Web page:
3 points
  37. I did not get as prepared as I would have liked. Was trying to get the lawn mowed this week, first time of the season ... seems the lawn mower wanted some maintenance. I still need to finish my pipe saw horses for the bed to sit on. So this morning am mowing the grass, I am way past due on feeding the garden .... wont take long. Then I have the rest of the day to play with the truck .... wifey has dinner detail Yesterday afternoon I did juggle the cars around and freed up the driveway, Sure get a smile when she sits for weeks or months & fires right up after she pumps some fuel into the carb. Got her tail in the air and started removing the main bolts that hold the bed down. Only broke 1 of 5 so far 👍 I would be tickled pink if I got the rear fenders, running boards , bed hold down bolts off today. Possible but we will see how far I get
    3 points
  38. Didn’t have much on the agenda with my truck for today. I was planning a bit of a garage cleaning and organizing so that we could get back to work on my wife’s Metropolitan. But since it is IWOYTD I figured I’d start by cleaning off the truck. It tends to suffer from flat surface syndrome. Then I decided to fire it up just to hear it run. That’s when I noticed that it did need a little maintenance. The battery was dead in my clock. I swapped out the AA battery and set the clock. As I was setting the clock I looked at my shop clock for reference and realized that one needed a battery too. 🤨 Before and after photos included to satisfy the rules of IWOYTD. I should have taken the before pic last week before I made a cardboard run to the city recycle center. It was piled up with boxes. Only 1 has collected since then.
    3 points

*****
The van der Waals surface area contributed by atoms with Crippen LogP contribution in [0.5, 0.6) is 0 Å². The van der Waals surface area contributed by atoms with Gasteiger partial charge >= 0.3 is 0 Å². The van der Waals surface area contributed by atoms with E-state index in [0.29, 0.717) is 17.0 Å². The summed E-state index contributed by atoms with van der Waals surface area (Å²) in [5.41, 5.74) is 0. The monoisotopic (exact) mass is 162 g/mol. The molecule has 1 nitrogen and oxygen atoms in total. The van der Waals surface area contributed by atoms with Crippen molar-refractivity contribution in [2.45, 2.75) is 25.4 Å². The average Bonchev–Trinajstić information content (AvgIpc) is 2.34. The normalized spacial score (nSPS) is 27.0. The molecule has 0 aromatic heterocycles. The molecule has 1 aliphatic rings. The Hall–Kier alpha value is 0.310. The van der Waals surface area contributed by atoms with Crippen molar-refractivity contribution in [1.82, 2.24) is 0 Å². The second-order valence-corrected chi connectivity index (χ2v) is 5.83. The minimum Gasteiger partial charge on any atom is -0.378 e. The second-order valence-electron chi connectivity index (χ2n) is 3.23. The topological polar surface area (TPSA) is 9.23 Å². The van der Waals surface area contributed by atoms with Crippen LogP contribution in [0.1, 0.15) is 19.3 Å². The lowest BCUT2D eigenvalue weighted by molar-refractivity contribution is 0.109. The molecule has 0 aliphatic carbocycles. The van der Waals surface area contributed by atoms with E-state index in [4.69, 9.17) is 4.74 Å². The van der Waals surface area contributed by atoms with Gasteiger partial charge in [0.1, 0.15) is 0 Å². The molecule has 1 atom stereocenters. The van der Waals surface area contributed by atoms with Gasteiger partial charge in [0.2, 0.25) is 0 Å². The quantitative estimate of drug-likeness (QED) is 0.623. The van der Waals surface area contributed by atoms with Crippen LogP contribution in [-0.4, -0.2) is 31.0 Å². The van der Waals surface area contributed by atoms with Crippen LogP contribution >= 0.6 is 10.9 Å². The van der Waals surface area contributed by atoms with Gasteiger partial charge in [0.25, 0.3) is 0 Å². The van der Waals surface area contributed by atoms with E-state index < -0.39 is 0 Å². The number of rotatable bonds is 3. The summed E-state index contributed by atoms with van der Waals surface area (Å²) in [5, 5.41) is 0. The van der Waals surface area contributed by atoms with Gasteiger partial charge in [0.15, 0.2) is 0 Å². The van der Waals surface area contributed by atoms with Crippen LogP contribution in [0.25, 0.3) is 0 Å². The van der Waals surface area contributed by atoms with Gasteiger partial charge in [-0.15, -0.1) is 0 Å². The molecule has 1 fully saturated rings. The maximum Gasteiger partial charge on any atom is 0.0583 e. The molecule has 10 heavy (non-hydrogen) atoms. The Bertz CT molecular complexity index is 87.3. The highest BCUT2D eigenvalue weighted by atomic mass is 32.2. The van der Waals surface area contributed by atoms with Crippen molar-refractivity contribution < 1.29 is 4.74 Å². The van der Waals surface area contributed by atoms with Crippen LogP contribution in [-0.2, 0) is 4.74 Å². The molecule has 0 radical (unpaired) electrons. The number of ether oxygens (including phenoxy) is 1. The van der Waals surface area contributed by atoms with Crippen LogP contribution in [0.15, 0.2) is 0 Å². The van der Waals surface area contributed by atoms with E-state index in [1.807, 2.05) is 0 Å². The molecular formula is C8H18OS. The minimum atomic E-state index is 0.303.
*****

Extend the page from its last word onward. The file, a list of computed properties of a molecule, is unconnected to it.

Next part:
39. Thanks for all of Your hints: The frost plug has been exchanged successfully! Taking out the leaking plug was not difficult from below. It´s seat showed up in as-new condition. We used sealant for the replacement. However, it was impossible to hammer the new one flat in the available space. We had cleared the surrounding area (oil pipes and filter, batteries, starter…) , but that was not enough to allow for a good, strong hammering. This plug is the one closest to the oil dipstick. As an alternative to removing the engine, after having drilled a small check hole to peer through, we then drilled a 1.5 inch hole in the inner fender. Thus, avoiding interference with steering column and shift linkage, we had straight access to exactly hammer the plug flat with a strong, long rod. When turned to right, the tire did no longer impede the access. Everything went as expected except the re- connection of the oil pipes, The lower one must go into a 45 degree nipple, and neither from above nor from below could one judge the correct orientation of the union nut. Not wanting to deteriorate the thread, we only used the fingers to skrew the nut in. What may take 30 seconds under normal circumstances, this nightmare had cost us 1.5 hours, until the skew finally happened to sit. Torn fingers and a crooked back were a free extra! I alternated with my mechanic every 10 minutes because of the exhaustion we both suffered. While peereing through the check hole, we noticed that the oil pipes of the filter did not obstruct this accessway to the plug at all! Now, the plug is watertight and the oil- pipes too. With all that dirt on me, I didn´t want to touch the smartfone for pictures. Lesson learned: - dedecide if the engine has to come out - decide if you want to accept an extra hole in the inner fender- You can leave the oil pipes untouched. - decide whether the complained plug becomes reachable exactly straight through the hole - decide if You prefer to take fender and inner fender off (shield 12-04-4) Gretings from Düsseldorf Go